The year is 2000. Behind a heavy, string-filled Southern rap instrumental, you hear the emphatic yell: “Who run it?” Fast forward 21 years, and the equally emphatic answer is Black entrepreneurs!

From an emerging technology base to an established market for creatives and artists, Memphis is a haven for Black entrepreneurship and innovation. Named 2021’s Best City for Black-Owned Businesses, it’s poised for significant market growth as communities and families continue to build on its strong legacy.

Epicenter is at the forefront of this entrepreneurial emergence, making sure Memphis can maintain its “Best Of” status and position business owners to have the proper capital and resources necessary for sustainability and growth. The organization is building an entrepreneurial nexus that connects business owners to capital, education and training, and a myriad of other support services that will allow them to grow and establish generation wealth.

“Epicenter is really upfront about the inequities that exist, specifically in the Memphis market, and how Black entrepreneurs face huge barriers in comparison to white entrepreneurs,” says Kerri Malone, Epicenter’s Manager of Community Engagement.

Epicenter helps entrepreneurs overcome hurdles that complicate getting access to the necessary capital to push their businesses forward. This commitment is at the core of its work to provide mentorship, training and access to resources and networks.

Epicenter wants to see greater progression in inclusive economic development among Memphis’ largest demographic. And sometimes, you have to bring programming to the communities you want to serve. One of the largest hurdles for Black entrepreneurs specifically is access, so bringing programs to historic, often under-resourced and predominantly Black Memphis communities like Frayser and Whitehaven helps alleviate that gap.

“We have to be intentional in meeting our entrepreneurs where they are, both figuratively and literally,” says Anthony Young, Capital Executive-in-Residence at Epicenter.

Because there can be a lack of awareness, Anthony and his team offer one-on-one sessions that help entrepreneurs figure out where they are on the entrepreneurial continuum. “We help each business owner understand where they are, from ideation to implementation,” says Young. From there, Epicenter has a better understanding of how to help them grow. Its resources include providing talent, access to capital and continued access to a broader networking base.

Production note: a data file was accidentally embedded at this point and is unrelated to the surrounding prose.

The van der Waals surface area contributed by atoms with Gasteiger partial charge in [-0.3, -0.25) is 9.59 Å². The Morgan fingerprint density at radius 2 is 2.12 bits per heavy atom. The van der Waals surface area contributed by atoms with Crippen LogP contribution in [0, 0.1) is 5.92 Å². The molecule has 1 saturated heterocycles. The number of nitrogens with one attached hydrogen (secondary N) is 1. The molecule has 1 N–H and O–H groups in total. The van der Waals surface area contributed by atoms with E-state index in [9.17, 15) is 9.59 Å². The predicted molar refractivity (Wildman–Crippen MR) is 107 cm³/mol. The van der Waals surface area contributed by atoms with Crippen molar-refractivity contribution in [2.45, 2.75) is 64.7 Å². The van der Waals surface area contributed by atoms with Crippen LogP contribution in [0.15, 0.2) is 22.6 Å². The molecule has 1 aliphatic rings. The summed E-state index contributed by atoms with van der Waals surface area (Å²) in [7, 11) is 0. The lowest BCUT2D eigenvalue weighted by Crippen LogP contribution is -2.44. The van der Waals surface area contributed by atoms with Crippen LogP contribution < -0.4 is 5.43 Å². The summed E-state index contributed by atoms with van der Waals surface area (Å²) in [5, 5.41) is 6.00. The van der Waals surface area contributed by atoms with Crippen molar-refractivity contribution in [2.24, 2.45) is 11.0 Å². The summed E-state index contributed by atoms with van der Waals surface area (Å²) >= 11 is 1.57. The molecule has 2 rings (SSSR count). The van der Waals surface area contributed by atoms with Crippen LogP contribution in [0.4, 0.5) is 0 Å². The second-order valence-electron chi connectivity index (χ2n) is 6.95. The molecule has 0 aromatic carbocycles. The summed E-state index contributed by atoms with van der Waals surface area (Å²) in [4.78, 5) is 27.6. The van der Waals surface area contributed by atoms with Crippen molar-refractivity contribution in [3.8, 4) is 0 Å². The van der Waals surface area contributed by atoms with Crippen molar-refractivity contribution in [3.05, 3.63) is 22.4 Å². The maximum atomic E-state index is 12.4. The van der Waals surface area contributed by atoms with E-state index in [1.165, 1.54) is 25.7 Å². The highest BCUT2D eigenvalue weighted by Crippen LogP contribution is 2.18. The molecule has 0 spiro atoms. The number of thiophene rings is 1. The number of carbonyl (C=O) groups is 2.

More Money, More Opportunity 

In Memphis, roughly 16% of early-stage capital goes to businesses with a Black founder; nationally, that number is around 2%. “Memphis is outperforming our peers, but, frankly, that still is not good enough,” says Young.

Improving these numbers is key to seeing entrepreneurs thrive, and Memphis has a cohort that builds capital funding to increase that 16% and provide more access to funding.

Epicenter has developed partnerships with the City of Memphis, Christian Brothers University, FedEx and Start Co. to create the 800 Initiative, which aims to help grow and scale Black-owned companies. Epicenter offers two other funds: the Friends and Family Fund and the Memphis Small Business Opportunity Loan Fund.

  • The Friends and Family Fund provides non-dilutive investments, up to $20,000, to help entrepreneurs focus their capital on necessary equipment or services. 
  • The Memphis Small Business Opportunity Loan Fund — initially funded by Pinnacle Financial Partners, First Tennessee and Regions Bank — is a $15M loan specifically targeted toward improving capital access to minority- and women-owned businesses.


One of Epicenter’s newest programs and resources is based in one of the city’s oldest Black communities: Frayser. The Frayser Connect is a partnership with the RISE Foundation. This grant is designed to support small businesses in the Frayser community. It helps the Frayser Community Development Corporation allocate $1.3M in grants from the MassMutual Foundation. “We will be providing access and are going to find entrepreneurs that need to be connected to capital,” says Malone.

Whether through informational sessions or funding programs, the team at Epicenter wants to see every entrepreneur in the City of Memphis level up. This work is crucial to Epicenter’s mission because it understands that building stronger entrepreneurs means building stronger communities by laying the groundwork for future generations to obtain wealth.

Learn more about how Epicenter is breaking down barriers for entrepreneurs and laying the groundwork for generational wealth here.

This editorial is brought to you in partnership with Epicenter and We Are Memphis.